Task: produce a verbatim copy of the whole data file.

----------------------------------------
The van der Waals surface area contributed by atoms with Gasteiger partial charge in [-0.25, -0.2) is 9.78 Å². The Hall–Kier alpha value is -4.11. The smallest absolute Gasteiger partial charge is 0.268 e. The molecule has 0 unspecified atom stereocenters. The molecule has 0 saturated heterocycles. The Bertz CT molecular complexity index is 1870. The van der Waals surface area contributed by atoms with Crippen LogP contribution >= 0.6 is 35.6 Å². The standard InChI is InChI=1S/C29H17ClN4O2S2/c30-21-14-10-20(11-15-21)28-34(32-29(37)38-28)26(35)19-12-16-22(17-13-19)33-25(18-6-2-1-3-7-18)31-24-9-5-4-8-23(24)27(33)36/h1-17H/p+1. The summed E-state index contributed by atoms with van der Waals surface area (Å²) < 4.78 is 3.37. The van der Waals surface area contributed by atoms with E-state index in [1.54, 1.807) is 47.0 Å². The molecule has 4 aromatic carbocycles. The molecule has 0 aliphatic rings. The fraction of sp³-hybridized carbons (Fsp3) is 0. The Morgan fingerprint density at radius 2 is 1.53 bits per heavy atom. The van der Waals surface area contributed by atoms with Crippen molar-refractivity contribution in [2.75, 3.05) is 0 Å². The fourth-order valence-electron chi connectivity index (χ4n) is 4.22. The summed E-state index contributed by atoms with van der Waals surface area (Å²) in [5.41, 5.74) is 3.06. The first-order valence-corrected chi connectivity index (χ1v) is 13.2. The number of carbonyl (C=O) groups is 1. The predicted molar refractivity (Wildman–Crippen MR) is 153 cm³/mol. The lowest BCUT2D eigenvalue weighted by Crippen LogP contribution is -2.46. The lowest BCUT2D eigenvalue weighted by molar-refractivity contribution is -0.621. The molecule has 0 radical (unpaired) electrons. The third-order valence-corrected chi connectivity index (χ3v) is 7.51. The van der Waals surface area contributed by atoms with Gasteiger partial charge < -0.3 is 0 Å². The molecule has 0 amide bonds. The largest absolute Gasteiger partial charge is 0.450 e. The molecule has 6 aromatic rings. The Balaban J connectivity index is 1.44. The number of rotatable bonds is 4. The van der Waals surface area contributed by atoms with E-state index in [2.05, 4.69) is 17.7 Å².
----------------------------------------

The van der Waals surface area contributed by atoms with Gasteiger partial charge in [-0.25, -0.2) is 9.78 Å². The Hall–Kier alpha value is -4.11. The smallest absolute Gasteiger partial charge is 0.268 e. The molecule has 0 unspecified atom stereocenters. The molecule has 0 saturated heterocycles. The Bertz CT molecular complexity index is 1870. The van der Waals surface area contributed by atoms with Crippen LogP contribution >= 0.6 is 35.6 Å². The standard InChI is InChI=1S/C29H17ClN4O2S2/c30-21-14-10-20(11-15-21)28-34(32-29(37)38-28)26(35)19-12-16-22(17-13-19)33-25(18-6-2-1-3-7-18)31-24-9-5-4-8-23(24)27(33)36/h1-17H/p+1. The summed E-state index contributed by atoms with van der Waals surface area (Å²) < 4.78 is 3.37. The van der Waals surface area contributed by atoms with E-state index in [1.54, 1.807) is 47.0 Å². The molecule has 4 aromatic carbocycles. The molecule has 0 aliphatic rings. The fraction of sp³-hybridized carbons (Fsp3) is 0. The Morgan fingerprint density at radius 2 is 1.53 bits per heavy atom. The van der Waals surface area contributed by atoms with Crippen molar-refractivity contribution in [2.75, 3.05) is 0 Å². The fourth-order valence-electron chi connectivity index (χ4n) is 4.22. The summed E-state index contributed by atoms with van der Waals surface area (Å²) in [5.41, 5.74) is 3.06. The first-order valence-corrected chi connectivity index (χ1v) is 13.2. The number of carbonyl (C=O) groups is 1. The predicted molar refractivity (Wildman–Crippen MR) is 153 cm³/mol. The lowest BCUT2D eigenvalue weighted by Crippen LogP contribution is -2.46. The lowest BCUT2D eigenvalue weighted by molar-refractivity contribution is -0.621. The molecule has 0 radical (unpaired) electrons. The third-order valence-corrected chi connectivity index (χ3v) is 7.51. The van der Waals surface area contributed by atoms with Gasteiger partial charge < -0.3 is 0 Å². The molecule has 0 amide bonds. The largest absolute Gasteiger partial charge is 0.450 e. The molecule has 6 aromatic rings. The Balaban J connectivity index is 1.44. The number of rotatable bonds is 4. The van der Waals surface area contributed by atoms with E-state index in [2.05, 4.69) is 17.7 Å².